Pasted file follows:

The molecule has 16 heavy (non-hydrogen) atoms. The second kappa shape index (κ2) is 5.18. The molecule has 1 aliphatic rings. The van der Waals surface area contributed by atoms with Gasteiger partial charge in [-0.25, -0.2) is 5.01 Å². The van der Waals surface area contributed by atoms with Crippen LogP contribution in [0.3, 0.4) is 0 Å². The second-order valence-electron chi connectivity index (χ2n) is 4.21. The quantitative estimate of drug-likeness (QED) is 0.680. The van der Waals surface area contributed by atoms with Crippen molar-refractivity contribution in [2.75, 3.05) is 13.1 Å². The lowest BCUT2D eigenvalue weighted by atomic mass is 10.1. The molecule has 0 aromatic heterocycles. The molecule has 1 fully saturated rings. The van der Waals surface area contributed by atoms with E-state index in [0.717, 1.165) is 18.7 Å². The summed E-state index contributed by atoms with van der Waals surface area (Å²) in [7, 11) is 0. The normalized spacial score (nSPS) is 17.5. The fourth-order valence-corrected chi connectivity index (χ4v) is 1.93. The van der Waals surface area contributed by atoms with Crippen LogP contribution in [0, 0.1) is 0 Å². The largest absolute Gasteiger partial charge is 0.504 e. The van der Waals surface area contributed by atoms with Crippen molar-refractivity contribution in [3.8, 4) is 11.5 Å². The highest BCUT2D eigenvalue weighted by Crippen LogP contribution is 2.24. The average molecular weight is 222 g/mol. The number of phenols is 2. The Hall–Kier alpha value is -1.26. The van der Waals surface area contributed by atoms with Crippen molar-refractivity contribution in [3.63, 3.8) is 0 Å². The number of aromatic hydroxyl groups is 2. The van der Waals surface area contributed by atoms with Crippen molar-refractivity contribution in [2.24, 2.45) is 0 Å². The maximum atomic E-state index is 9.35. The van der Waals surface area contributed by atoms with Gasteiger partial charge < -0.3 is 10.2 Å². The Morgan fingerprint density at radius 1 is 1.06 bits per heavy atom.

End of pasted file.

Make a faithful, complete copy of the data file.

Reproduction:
The molecule has 16 heavy (non-hydrogen) atoms. The second kappa shape index (κ2) is 5.18. The molecule has 1 aliphatic rings. The van der Waals surface area contributed by atoms with Gasteiger partial charge in [-0.25, -0.2) is 5.01 Å². The van der Waals surface area contributed by atoms with Crippen LogP contribution in [0.3, 0.4) is 0 Å². The second-order valence-electron chi connectivity index (χ2n) is 4.21. The quantitative estimate of drug-likeness (QED) is 0.680. The van der Waals surface area contributed by atoms with Crippen molar-refractivity contribution in [2.75, 3.05) is 13.1 Å². The lowest BCUT2D eigenvalue weighted by atomic mass is 10.1. The molecule has 0 aromatic heterocycles. The molecule has 1 fully saturated rings. The van der Waals surface area contributed by atoms with E-state index in [0.717, 1.165) is 18.7 Å². The summed E-state index contributed by atoms with van der Waals surface area (Å²) in [7, 11) is 0. The normalized spacial score (nSPS) is 17.5. The fourth-order valence-corrected chi connectivity index (χ4v) is 1.93. The van der Waals surface area contributed by atoms with Crippen LogP contribution in [0, 0.1) is 0 Å². The largest absolute Gasteiger partial charge is 0.504 e. The van der Waals surface area contributed by atoms with Crippen molar-refractivity contribution in [3.8, 4) is 11.5 Å². The highest BCUT2D eigenvalue weighted by Crippen LogP contribution is 2.24. The average molecular weight is 222 g/mol. The number of phenols is 2. The Hall–Kier alpha value is -1.26. The van der Waals surface area contributed by atoms with Crippen molar-refractivity contribution in [3.63, 3.8) is 0 Å². The number of aromatic hydroxyl groups is 2. The van der Waals surface area contributed by atoms with Crippen molar-refractivity contribution in [2.24, 2.45) is 0 Å². The maximum atomic E-state index is 9.35. The van der Waals surface area contributed by atoms with Gasteiger partial charge < -0.3 is 10.2 Å². The Morgan fingerprint density at radius 1 is 1.06 bits per heavy atom.